How is Charcot Marie Tooth Disease Diagnosed?



According to the National Institutes of Health, when Charcot Marie Tooth disease is suspected, diagnosis begins with a standard medical history, a family history, and a neurological examination. The patient will typically be asked about the nature and duration of their symptoms, and, because CMT is hereditary, whether other family members have CMT. Knowing if there is an established family history of CMT will help guide the physician's diagnostic decisions.


The physician typically performs a neurological exam, looking for evidence of muscle weakness in the patient's arms, hands, legs, and feet; decreased muscle bulk, reduced tendon reflexes, and sensory loss. The physician will typically look for evidence of foot deformities, such as high arches, hammertoes, an inverted heel, or flat feet. Other orthopedic problems, such as scoliosis, hyperkyphosis, or hip dysplasia may also be present. If CMT is suspected after the physical exam is performed, the physician may order electrodiagnostic tests.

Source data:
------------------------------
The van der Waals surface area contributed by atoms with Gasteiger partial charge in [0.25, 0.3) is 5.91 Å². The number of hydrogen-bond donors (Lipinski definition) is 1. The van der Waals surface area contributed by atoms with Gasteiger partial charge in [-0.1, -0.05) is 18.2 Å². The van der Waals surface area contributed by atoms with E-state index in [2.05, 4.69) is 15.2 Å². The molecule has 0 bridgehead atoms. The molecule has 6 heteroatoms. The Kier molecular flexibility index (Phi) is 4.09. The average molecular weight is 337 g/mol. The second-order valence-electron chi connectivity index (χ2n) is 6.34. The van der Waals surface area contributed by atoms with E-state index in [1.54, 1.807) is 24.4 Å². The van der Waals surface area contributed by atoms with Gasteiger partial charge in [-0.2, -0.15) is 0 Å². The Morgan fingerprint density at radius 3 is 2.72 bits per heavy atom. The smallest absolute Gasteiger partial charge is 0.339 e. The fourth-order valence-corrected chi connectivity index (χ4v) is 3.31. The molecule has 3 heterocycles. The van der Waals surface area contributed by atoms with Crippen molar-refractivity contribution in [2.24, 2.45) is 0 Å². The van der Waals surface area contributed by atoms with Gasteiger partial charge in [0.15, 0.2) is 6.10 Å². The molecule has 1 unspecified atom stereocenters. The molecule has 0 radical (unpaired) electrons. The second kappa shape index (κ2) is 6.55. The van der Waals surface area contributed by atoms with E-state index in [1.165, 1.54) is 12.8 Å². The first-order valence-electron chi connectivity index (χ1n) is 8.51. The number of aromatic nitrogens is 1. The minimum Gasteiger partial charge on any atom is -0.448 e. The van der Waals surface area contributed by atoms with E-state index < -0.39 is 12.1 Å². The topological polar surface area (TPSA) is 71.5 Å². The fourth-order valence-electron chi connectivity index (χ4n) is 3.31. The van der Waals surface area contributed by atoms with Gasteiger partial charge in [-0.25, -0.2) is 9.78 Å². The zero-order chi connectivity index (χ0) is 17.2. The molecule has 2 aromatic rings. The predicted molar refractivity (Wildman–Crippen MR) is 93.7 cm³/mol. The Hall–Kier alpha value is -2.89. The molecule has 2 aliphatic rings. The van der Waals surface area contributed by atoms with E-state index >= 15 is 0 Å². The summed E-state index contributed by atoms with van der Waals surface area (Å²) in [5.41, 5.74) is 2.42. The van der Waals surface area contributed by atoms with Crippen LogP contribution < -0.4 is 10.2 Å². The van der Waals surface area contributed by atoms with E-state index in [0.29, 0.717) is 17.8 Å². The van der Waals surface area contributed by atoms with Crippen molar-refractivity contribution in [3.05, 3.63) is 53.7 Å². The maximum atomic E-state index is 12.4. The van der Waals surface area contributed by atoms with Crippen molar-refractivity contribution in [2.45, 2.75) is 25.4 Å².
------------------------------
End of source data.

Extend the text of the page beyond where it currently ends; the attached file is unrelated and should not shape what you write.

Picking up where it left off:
According to the Charcot-Marie-Tooth Association, electrodiagnostic testing used to diagnose CMT usually includes a nerve conduction study (NCS), which measures the strength and speed of electrical signals moving down the peripheral nerves. Delayed responses are a sign of demyelination (CMT1), and small responses in signal strength are a sign of axonopathy (CMT2). An electromyogram (EMG) is also used to measure the electrical signals’ strength in the muscles of the arms and/or legs. NCVs and EMGs may cause discomfort for some. For these people, it may be possible to modify the study, perhaps testing fewer nerves than the physician requested. In limited circumstances, sedation can be used for the NCS, but sedation reduces the accuracy and usefulness of an EMG. Generally, electrodiagnostic tests are performed by a lab technician, a neurologist, or by a physician who specializes in physical medicine and rehabilitation-- a physiatrist.